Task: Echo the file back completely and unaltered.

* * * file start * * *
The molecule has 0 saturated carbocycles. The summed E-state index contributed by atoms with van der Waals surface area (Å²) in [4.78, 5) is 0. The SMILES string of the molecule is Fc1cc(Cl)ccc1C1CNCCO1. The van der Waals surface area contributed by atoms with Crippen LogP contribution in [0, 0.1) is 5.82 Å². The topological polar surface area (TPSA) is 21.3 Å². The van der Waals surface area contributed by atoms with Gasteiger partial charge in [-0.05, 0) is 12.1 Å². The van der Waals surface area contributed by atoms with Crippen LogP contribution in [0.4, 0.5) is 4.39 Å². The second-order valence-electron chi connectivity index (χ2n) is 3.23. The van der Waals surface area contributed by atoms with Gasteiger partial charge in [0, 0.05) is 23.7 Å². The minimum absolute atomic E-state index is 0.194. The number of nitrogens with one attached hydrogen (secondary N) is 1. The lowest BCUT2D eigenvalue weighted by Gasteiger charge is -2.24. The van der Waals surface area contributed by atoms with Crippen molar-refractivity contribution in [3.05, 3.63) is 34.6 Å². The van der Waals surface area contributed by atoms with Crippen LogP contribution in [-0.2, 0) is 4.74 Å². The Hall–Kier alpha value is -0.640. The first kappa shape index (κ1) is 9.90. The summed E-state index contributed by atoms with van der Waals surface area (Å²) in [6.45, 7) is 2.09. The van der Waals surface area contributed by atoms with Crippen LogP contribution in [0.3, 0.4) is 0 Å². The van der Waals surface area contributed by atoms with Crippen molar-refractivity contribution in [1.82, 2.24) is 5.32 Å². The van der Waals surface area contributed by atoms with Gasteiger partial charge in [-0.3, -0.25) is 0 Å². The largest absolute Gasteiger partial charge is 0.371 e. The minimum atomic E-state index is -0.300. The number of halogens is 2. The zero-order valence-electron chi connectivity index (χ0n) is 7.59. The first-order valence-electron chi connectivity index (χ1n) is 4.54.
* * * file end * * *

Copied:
The molecule has 0 saturated carbocycles. The summed E-state index contributed by atoms with van der Waals surface area (Å²) in [4.78, 5) is 0. The SMILES string of the molecule is Fc1cc(Cl)ccc1C1CNCCO1. The van der Waals surface area contributed by atoms with Crippen LogP contribution in [0, 0.1) is 5.82 Å². The topological polar surface area (TPSA) is 21.3 Å². The van der Waals surface area contributed by atoms with Gasteiger partial charge in [-0.05, 0) is 12.1 Å². The van der Waals surface area contributed by atoms with Crippen LogP contribution in [0.4, 0.5) is 4.39 Å². The second-order valence-electron chi connectivity index (χ2n) is 3.23. The van der Waals surface area contributed by atoms with Gasteiger partial charge in [0, 0.05) is 23.7 Å². The minimum absolute atomic E-state index is 0.194. The number of nitrogens with one attached hydrogen (secondary N) is 1. The lowest BCUT2D eigenvalue weighted by Gasteiger charge is -2.24. The van der Waals surface area contributed by atoms with Crippen molar-refractivity contribution in [3.05, 3.63) is 34.6 Å². The van der Waals surface area contributed by atoms with Crippen LogP contribution in [-0.2, 0) is 4.74 Å². The Hall–Kier alpha value is -0.640. The first kappa shape index (κ1) is 9.90. The summed E-state index contributed by atoms with van der Waals surface area (Å²) in [6.45, 7) is 2.09. The van der Waals surface area contributed by atoms with Crippen LogP contribution in [0.3, 0.4) is 0 Å². The van der Waals surface area contributed by atoms with Crippen molar-refractivity contribution in [1.82, 2.24) is 5.32 Å². The van der Waals surface area contributed by atoms with Gasteiger partial charge in [-0.3, -0.25) is 0 Å². The largest absolute Gasteiger partial charge is 0.371 e. The minimum atomic E-state index is -0.300. The number of halogens is 2. The zero-order valence-electron chi connectivity index (χ0n) is 7.59. The first-order valence-electron chi connectivity index (χ1n) is 4.54.